Posted by Sunny Bjerk , September 19, 2010 at 4:55pm
For James Lister, 56, this morning’s veto was devastating.
Despite years of grassroots advocacy by low-income New Yorkers, Gov. Paterson vetoed a bill today that would have capped rent for thousands of poor people with HIV/AIDS. The legislation, known as the 30 percent rent cap bill, would have adjusted a lopsided policy that capped rent for most individuals receiving housing assistance, but not those receiving help from the state’s HIV/AIDS Services Administration.
For those like Lister, the bill’s passage would have been life changing.
Lister spends just over 70 percent of his disability check on rent, leaving him about $12 a day in disposable income. Eight years on this budget have pushed him to his emotional limits, forcing him to take clothing from friends who have died and causing him to miss his mother’s funeral in California.
Paterson “has condemned me to the solitary and lonely life demanded by a daily budget of $11.80 a day,” he said. “I [would like to] to see my nieces and nephews. My Aunt Berta is still alive, I would like to go see her. I’d like to go out for coffee with friends that I’ve been turning down for five, six, seven, eight years because I’ve explained that I can just barely live on what I have.”
The passage of the bill—which Paterson promised to sign in both 2009 and 2010 —would have doubled Lister’s income to about $24 a day, allowing him to stop collecting bottles and cans to pay for shampoo.
In New York, Lister’s story is all too common. While individuals residing in federally funded housing have enjoyed the federal 30 percent cap for decades, those not living in such housing have had no such protection. As a result, many clients of the state’s HIV/AIDS Services Administration pay up to 75 percent of their income to their landlords. Nearly 10,000 people would have been able to take advantage of the 30 percent rent cap, according to July numbers from HASA.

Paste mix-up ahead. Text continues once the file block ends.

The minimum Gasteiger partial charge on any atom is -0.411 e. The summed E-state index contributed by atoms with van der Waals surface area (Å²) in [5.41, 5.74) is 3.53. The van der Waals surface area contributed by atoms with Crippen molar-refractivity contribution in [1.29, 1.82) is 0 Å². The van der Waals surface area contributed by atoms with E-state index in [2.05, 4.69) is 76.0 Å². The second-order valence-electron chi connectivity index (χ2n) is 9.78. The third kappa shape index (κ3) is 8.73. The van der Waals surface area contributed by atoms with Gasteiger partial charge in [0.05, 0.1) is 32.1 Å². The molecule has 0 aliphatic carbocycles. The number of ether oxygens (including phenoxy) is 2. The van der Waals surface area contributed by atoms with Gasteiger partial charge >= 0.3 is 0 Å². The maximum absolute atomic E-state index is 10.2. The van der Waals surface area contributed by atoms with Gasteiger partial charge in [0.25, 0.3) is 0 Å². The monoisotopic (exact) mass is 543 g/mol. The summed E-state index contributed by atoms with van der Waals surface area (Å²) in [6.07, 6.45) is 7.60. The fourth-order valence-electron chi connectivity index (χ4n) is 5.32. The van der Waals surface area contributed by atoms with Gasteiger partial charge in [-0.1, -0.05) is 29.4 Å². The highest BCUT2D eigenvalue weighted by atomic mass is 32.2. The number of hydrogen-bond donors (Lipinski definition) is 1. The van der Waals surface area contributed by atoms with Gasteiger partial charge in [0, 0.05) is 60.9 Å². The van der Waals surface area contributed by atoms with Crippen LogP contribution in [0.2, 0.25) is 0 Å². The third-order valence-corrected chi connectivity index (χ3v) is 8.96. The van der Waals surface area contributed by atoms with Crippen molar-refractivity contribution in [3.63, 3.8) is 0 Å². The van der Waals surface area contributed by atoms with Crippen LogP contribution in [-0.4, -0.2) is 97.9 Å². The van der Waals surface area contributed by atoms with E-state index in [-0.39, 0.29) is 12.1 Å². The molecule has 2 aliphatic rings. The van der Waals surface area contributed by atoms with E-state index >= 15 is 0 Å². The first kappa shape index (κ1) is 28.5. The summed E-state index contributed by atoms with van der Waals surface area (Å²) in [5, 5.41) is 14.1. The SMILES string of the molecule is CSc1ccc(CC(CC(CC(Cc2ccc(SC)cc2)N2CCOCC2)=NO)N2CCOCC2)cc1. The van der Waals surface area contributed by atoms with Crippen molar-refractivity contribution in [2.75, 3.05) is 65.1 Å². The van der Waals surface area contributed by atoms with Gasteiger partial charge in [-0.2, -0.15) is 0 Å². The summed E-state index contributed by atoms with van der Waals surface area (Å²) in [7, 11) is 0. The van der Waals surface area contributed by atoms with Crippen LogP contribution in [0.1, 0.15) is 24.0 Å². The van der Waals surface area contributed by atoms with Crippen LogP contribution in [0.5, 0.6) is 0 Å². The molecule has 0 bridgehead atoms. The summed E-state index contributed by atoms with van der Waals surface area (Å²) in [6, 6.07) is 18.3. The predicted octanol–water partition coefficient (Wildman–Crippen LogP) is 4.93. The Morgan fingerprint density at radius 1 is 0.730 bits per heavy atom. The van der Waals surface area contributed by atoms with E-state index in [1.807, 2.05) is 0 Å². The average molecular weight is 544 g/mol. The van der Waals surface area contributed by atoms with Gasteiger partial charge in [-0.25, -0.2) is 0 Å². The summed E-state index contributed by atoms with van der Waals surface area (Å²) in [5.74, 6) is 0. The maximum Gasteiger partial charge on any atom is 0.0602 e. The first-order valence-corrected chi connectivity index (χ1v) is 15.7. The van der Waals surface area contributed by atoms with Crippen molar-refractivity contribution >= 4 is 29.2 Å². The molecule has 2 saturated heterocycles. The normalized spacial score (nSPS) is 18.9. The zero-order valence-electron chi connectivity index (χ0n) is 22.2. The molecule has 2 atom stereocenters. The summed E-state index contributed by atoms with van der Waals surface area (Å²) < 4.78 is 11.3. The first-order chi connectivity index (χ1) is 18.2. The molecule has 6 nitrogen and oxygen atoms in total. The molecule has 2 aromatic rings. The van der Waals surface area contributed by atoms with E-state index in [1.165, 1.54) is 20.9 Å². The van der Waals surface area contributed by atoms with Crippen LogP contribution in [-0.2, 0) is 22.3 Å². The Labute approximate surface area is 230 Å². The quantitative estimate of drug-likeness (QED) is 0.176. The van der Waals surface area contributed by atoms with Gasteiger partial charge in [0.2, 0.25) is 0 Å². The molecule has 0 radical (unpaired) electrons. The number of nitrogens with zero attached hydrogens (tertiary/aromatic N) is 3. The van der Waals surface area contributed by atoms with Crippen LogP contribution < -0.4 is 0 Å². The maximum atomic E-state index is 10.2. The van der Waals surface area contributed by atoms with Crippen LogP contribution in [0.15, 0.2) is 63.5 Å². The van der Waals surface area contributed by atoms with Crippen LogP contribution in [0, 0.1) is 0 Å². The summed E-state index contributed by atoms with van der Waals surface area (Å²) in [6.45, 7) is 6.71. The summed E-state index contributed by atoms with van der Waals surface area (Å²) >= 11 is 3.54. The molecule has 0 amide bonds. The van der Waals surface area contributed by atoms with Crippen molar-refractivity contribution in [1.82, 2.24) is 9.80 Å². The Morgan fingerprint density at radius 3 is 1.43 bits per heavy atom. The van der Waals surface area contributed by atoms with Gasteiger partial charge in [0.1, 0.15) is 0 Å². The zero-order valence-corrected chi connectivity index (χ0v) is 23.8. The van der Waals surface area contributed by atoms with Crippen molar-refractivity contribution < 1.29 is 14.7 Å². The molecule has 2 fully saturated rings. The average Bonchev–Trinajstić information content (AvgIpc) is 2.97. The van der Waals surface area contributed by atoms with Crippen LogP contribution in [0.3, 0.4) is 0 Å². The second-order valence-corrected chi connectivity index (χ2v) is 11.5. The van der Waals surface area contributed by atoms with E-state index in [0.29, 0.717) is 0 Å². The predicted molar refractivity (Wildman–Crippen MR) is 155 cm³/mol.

For most of his adult life, Lister owned and ran a lively catering company in the city. After several scary HIV-related sicknesses, he had to admit that he couldn’t juggle his health and the frantic pace of the company. He made the wrenching decision to leave his business behind. Humbled, he applied for disability benefits. In the past three years, he’s made passage of the bill his mission, visiting Albany more than 100 time to convince politicians of its necessity.
Because the current policy stretches poor people with HIV to their financial limits, it’s also proven extremely expensive for the state, leading to high rates of arrears, evictions and homelessness. When Paterson vetoed the bill this morning, he claimed he couldn’t sign the bill because it would cost the city and state too much during difficult economic times. But independent research by the the consulting agency Shubert Botein Policy Associates has found that the cost of the cap would have been immediately offset by savings from increased housing stability.
“Shame on Gov. Paterson,” said Housing Works President and CEO Charles King. “He has gone back on a promise to sign this legislation and lent his support to a policy that actually penalizes people for being poor and receiving shelter assistance. I am embarrassed for him.”blog comments powered by Disqus